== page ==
In this issue:
- How to be a climate thinker
- From The Moral Case for Fossil Fuels 2.0
- The Human Flourishing Project: How no news leads to good news
- Upcoming speeches
- Hearts and Minds
- Spotlight on our speakers
How to be a climate thinker
Last Friday at the Turning Point USA Student Action Summit I spoke to 2000+ students about “How to Be a Climate Thinker.”
You can watch my presentation on Facebook here. My segment starts about 40 minutes in. (We should have a better version next week.)
After the presentation I answered individual student questions for almost 90 minutes. You can check out the video here.
(FYI my presentation and Q&A were “reported” on, mostly inaccurately, by the socialist publication Mother Jones here. One lesson I have learned when dealing with journalists is to record everything I do.)
From The Moral Case for Fossil Fuels 2.0
Last week I shared an outline of all of Chapter 1 of the book. This week I want to share just a portion of Chapter 2 (“How to Think About Energy”) that explores why using scientists and other specialists as authorities so often fails.
The strengths and limitations of specialists
Specialists have the unique ability and responsibility to tell us what is known in a specific area, but if they overstep this they can easily make us worse than ignorant.
- To benefit from the unique knowledge of specialists and protect ourselves from their capacity to make catastrophic mistakes of judgment I need to better understand the strengths and limitations of specialists.
- The core strength of a specialist is the ability to spend time and energy studying one particular aspect of reality, and thus know what cause and effect relationships are demonstrated with what degree of certainty in their area.
- If specialists do not recognize and communicate that some of their views are highly uncertain, usually at the frontiers of their field, they can make predictions and evaluations that are worse than ignorant.
- If specialists do not recognize and communicate that they are amateurs or completely ignorant about other fields that are relevant to our decision-making, they can make predictions and evaluations that are worse than ignorance.
- If specialists do not recognize and communicate that their views on action are informed by values that have nothing to do with their expertise and might contradict ours, they can make prescriptions that are deadly.
- Unfortunately, the incentives of the media and government who determine the most prominent specialists are often to promote specialists who will dramatically overstate their expertise to provide desired certainty or support a desired position.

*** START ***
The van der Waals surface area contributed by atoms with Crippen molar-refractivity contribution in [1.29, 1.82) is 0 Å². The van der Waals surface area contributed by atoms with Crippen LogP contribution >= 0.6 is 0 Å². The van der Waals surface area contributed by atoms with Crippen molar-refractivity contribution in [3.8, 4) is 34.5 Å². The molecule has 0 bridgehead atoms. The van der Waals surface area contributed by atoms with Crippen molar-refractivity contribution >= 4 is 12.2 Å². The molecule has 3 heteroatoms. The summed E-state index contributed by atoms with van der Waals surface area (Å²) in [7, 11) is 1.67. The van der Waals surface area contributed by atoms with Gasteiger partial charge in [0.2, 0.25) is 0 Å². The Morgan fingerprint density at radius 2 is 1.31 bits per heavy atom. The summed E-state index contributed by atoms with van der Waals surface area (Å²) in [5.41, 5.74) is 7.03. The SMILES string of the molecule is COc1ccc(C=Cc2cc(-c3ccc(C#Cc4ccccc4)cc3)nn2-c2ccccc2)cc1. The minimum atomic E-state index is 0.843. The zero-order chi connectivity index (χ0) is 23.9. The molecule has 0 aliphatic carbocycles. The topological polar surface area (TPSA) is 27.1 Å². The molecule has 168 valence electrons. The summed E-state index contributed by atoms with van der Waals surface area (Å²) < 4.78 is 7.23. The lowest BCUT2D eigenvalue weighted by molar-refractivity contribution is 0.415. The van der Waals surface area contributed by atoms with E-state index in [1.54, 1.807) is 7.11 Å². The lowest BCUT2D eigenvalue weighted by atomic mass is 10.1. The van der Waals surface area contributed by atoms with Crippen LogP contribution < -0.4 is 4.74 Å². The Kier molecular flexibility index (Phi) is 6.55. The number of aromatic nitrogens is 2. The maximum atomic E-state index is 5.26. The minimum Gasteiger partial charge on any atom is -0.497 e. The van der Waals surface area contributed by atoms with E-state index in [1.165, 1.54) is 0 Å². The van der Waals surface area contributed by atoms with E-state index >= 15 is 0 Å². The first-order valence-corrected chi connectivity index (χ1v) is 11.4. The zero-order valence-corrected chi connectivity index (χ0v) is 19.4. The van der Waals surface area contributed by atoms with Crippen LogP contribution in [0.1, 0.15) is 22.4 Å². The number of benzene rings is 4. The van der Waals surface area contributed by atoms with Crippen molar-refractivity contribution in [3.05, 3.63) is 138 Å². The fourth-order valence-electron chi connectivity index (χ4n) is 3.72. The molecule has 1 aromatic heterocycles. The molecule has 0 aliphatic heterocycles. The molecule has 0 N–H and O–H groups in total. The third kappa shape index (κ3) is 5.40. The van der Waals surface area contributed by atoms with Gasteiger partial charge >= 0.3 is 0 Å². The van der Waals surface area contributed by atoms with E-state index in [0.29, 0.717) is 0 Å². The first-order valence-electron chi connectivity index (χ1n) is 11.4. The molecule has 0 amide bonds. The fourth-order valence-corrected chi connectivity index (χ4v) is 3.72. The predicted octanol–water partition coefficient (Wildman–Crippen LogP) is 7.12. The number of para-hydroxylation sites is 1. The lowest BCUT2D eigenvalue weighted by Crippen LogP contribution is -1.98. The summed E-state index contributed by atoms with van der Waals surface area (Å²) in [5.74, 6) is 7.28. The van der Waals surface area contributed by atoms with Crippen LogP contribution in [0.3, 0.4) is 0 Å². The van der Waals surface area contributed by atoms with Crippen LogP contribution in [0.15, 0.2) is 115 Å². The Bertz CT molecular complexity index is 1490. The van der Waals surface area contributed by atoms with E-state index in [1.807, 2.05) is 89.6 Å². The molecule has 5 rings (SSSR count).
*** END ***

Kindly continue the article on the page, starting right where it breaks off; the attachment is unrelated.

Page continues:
- Thus, there is no escaping the need and responsibility to think about the moral question of fossil fuels for ourselves, including figuring out a constructive way to use scientists and other specialists.
The Human Flourishing Project: How no news leads to good news
On the latest episode of The Human Flourishing Project I discuss my perspective on “news” and how avoiding it or time-blocking it can improve your ability to advance your own agenda.
Here are some of my upcoming speeches.
1/8 – Private event in San Antonio, TX
1/9 – Private event in Toronto, Canada
1/17 – Private event in Phoenix, AZ
2/6 – PROPEL Energy Tech Forum (register here)
If you’re interested in having me speak at a high level event, you can download a list of my new speeches here.
Hearts and Minds
From Emily Bujold:
Hi, you don’t know me but I wanted to reach out and say thank you.
I work in the sciences and often hear a lot about “finite resources” and global warming and those messages had a really negative influence on me. I was convinced that humans were destroying the planet, and overpopulation was going to end the human race. I thought it was my duty to not have children and live in a “sustainable” way.
I had been exploring Ayn Rand’s ideas and working to understand the world. This article you wrote [“The Truth About Sustainability“] made a really big difference.
In particular it helped me understand that progress is great, and sustaining is the same as stopping progress. I care about humanity and earth and now understand that the way for things to keep getting better is to promote human ingenuity wherever possible.
Thanks for your work.
Spotlight on our speakers
CIP now partners with some of the best speakers on human flourishing to offer you great speakers for almost any budget. Here is some recent work by several of the speakers we work with:
- Patrick J. Michaels — Is Greenland Melt “Off the Chart?”
- Robert Bradley, Jr. — Holiday Lighting Humbug
- Michael Lynch — The Oil Market Grinch Strikes! But Will He Linger In The New Year?
- Marian Tupy — The World’s Getting Better All the Time
If you are interested in a speech by one of our speakers, you can schedule a meeting with one of my team members here.